Teams competing for $1 million for improving algorithm for real estate valuations
Three top contenders edged out more than 3,800 teams from 91 counties to qualify for the Second Round of a Zillow Prize® competition and the chance to win a $1 million grand prize if they succeed in building an algorithm to predict actual sales prices. Winners will be announced in early 2019.
The three top teams from Round One are among 100 teams who were challenged to make incremental improvements in Zillow's Zestimate. The top contenders include a three-person team, each from a different country, who had never met each other, a father-daughter duo from Switzerland, and a solo data scientist from Japan. Collectively, they were awarded $50,000 in prize money.
Since announcing Zillow Prize in May 2017, the competition has become one of the most popular machine learning competitions on Kaggle, a platform for date-related competitions and the world's largest community of data scientists.
To qualify for the Second Round, teams had to improve the accuracy of the Zestimate beyond the current error rate of 4.2 percent in the three competition counties (Los Angeles, Orange and Ventura, all in California).
Stan Humphries, creator of the Zestimate and Zillow Group's chief analytics officer said his company hopes the prize inspires current data scientists to dive into the world of real estate valuations and inspires a future generation to consider a career in data science and machine learning. "There's an incredible opportunity to bring new and diverse minds into the field," he remarked. Regarding the data science community's response to the Zillow Prize, Humphries said there were lots of innovative solutions. "We've been blown away," he commented.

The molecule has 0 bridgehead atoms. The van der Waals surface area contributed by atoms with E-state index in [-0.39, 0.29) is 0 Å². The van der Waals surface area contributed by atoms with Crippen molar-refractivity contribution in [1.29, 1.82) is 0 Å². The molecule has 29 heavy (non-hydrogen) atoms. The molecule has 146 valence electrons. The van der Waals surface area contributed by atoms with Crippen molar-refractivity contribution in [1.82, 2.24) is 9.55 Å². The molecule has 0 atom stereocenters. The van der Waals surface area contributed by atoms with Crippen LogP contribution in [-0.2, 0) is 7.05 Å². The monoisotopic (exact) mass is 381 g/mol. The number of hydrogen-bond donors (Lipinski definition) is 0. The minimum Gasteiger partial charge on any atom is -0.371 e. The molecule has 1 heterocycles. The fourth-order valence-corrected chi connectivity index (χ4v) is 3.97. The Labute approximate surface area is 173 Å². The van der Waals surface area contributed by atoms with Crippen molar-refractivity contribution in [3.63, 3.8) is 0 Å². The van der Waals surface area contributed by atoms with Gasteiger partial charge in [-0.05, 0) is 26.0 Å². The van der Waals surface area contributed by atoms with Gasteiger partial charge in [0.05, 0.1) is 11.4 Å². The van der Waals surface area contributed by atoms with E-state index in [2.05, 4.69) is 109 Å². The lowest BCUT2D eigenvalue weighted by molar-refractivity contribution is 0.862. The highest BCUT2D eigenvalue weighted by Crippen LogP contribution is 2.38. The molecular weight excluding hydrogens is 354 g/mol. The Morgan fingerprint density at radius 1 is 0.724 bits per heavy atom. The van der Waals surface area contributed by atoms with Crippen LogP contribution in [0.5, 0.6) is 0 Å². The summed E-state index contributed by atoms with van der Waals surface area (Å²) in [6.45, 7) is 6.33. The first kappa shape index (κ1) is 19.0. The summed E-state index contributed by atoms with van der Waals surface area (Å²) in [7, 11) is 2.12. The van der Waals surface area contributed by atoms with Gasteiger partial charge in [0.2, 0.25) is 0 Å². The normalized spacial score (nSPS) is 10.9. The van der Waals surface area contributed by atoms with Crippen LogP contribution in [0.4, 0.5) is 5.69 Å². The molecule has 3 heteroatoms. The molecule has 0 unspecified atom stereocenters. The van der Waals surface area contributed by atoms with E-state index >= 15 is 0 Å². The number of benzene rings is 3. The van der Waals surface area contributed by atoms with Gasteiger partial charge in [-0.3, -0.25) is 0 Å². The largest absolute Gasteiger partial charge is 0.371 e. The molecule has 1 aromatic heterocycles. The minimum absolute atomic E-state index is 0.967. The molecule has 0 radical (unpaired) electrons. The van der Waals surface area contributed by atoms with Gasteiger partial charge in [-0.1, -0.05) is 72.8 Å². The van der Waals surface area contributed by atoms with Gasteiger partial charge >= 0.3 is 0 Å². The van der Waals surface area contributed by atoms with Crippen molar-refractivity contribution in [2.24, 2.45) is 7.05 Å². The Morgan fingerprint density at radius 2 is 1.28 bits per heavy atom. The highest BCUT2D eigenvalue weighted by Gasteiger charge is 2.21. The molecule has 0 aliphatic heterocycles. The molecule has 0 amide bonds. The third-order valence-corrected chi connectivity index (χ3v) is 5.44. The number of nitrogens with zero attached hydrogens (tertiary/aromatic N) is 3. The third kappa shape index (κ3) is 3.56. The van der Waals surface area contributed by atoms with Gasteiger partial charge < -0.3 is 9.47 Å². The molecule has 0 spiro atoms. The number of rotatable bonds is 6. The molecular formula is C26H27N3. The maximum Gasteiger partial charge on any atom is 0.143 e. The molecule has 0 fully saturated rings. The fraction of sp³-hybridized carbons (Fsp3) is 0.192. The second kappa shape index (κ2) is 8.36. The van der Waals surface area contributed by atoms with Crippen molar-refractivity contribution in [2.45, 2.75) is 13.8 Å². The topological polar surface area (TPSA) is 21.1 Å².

Zillow is matching the first-round prize money with a $50,000 donation to #YesWeCode, a Dream Corps initiative. #YesWeCode helps 100,000 young women and men from underrepresented backgrounds find success in the tech sector. This is part of Zillow Group's greater efforts to support STEM-focused organizations which includes donations and investments in the University of Washington School Of Computer Science and Engineering, DiscoverU, and the Washington State Opportunity Scholarship.
Zillow publishes Zestimate home valuations on more than 100 million homes across the country based on 7.5 million statistical and machine learning models that examine hundreds of data points on each individual home. Calculations for Zestimate use data from county and tax assessor records and direct feeds from hundreds of multiple listing services and brokerages, plus input from homeowners.